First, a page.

More than 130 people walked through downtown Naperville on Saturday to honor the memory of Trayvon Martin, a 17-year-old African-American who was fatally shot by a neighborhood watch volunteer in Sanford, Fla., in late February.
But they also wanted to give notice that racism cannot be tolerated.
“We’re walking for Trayvon and everybody who’s been a victim of violence,” said Kelly Ingram, of Naperville, who helped organize the rally and a one-mile walk…
Word of the Naperville event circulated via Facebook and other social media…
Naperville’s nearby carillon tolled as the racially diverse crowd gathered under bright blue skies at Centennial Beach on West Jackson Avenue. Many wore hoodies, as Martin had when he was slain.
Considering the vocal discussion of and reactions to this case, I’m not surprised. But I was interested to see that this took place in downtown Naperville. This march comes not long after an Occupy Naperville group met in and marched in downtown Naperville. Why all this activity in Naperville and not in other suburban communities? I think there are two big reasons for this:
1. Naperville has a thriving downtown. Thus, a protest group is going to be seen by a decent number of people who happen to be in Naperville for shopping, eating, walking about the Riverwalk, or going to the library. Just standing on one of the busier street corners, like Main and Jefferson, is going to draw attention. In contrast, many suburban communities don’t have this kind of well-populated public space. While other suburbs may have quaint downtowns or thriving strip malls and/or shopping areas, these places aren’t going to have the same kind of foot traffic as downtown Naperville.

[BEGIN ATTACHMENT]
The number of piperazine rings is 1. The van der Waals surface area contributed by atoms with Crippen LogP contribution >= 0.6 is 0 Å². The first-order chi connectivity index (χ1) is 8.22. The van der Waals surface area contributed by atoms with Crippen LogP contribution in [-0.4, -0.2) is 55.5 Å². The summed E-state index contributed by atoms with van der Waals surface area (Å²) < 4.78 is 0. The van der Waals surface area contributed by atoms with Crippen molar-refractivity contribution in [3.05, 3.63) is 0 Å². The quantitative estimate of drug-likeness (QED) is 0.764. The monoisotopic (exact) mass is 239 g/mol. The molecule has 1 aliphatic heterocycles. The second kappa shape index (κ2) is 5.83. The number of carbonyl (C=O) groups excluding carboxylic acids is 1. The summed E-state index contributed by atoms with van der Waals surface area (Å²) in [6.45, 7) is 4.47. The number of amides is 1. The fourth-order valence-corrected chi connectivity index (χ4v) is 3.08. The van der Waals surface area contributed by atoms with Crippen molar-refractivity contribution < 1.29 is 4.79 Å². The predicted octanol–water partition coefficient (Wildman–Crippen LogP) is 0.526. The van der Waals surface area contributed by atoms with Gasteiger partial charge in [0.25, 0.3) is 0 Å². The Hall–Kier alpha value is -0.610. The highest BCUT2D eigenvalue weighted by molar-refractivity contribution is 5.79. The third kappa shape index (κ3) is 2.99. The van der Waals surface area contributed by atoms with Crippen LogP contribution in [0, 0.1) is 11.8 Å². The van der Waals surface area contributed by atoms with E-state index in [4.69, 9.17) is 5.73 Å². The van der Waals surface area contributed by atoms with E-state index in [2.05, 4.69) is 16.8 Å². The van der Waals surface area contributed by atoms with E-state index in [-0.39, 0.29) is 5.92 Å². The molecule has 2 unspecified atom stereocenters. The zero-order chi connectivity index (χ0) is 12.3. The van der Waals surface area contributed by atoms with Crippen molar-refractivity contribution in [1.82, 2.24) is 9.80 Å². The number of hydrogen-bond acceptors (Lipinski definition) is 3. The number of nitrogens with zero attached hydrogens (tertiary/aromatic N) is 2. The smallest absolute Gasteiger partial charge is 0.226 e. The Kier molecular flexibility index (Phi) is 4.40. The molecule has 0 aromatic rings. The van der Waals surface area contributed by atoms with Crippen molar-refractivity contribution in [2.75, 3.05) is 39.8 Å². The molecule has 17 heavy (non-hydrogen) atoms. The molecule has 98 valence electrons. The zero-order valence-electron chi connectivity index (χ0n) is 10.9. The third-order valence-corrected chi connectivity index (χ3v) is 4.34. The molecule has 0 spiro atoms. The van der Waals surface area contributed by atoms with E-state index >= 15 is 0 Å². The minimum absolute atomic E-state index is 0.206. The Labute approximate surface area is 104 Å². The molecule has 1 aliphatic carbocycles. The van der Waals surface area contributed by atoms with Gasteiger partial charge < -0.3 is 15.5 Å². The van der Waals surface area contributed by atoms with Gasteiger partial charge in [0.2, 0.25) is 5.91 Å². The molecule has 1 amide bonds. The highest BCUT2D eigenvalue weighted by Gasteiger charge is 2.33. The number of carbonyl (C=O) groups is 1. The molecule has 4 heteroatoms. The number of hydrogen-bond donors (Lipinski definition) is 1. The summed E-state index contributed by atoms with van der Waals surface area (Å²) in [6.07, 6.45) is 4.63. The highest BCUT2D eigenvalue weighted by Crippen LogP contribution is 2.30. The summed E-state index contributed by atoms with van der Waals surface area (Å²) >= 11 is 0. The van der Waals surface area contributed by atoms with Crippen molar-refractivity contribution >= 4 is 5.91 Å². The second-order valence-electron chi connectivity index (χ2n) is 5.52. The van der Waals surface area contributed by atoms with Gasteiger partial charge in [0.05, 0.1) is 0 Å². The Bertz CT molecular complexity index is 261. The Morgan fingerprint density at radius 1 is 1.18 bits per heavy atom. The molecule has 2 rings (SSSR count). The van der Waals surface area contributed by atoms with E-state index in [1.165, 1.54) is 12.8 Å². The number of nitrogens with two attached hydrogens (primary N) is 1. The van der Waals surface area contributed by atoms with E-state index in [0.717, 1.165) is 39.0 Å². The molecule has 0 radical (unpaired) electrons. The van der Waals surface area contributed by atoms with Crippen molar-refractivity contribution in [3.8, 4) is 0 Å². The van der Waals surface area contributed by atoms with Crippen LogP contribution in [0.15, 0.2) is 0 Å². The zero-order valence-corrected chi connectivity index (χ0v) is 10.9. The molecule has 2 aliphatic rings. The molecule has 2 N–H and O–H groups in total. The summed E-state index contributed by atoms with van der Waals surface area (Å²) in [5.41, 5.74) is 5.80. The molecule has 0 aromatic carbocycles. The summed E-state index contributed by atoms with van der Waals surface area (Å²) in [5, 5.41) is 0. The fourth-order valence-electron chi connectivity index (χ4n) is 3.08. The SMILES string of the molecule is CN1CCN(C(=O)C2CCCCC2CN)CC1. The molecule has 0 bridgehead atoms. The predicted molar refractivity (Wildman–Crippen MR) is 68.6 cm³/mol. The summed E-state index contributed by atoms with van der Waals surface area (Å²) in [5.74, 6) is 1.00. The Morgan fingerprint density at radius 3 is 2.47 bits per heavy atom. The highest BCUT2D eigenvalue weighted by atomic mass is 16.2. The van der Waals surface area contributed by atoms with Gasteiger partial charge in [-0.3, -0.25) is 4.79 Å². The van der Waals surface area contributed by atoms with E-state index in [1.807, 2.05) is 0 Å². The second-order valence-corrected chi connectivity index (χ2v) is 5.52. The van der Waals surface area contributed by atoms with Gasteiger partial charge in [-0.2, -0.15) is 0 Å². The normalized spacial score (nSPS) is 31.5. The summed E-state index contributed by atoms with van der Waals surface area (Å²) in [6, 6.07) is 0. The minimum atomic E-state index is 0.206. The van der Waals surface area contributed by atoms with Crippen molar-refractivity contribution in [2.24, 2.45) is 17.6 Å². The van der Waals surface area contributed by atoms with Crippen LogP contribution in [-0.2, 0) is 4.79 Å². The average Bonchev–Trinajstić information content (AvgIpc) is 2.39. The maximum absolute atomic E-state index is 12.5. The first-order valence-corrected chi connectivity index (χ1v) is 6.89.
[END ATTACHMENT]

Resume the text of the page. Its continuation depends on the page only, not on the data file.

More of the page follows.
2. Naperville is a wealthy, mainly white, and fairly conservative/Republican community so protesters may believe protesting about issues such as race and class will particularly cause a stir. In this line of reasoning, having a protest in Aurora or Elgin or Joliet or Oak Park or another large suburb might not be so appealing as compared to going to Naperville and pushing the envelope further.
Let’s say that from this point forward Naperville does continue to draw protesters who are attracted by a popular downtown and a wealthy community: how will Naperville respond?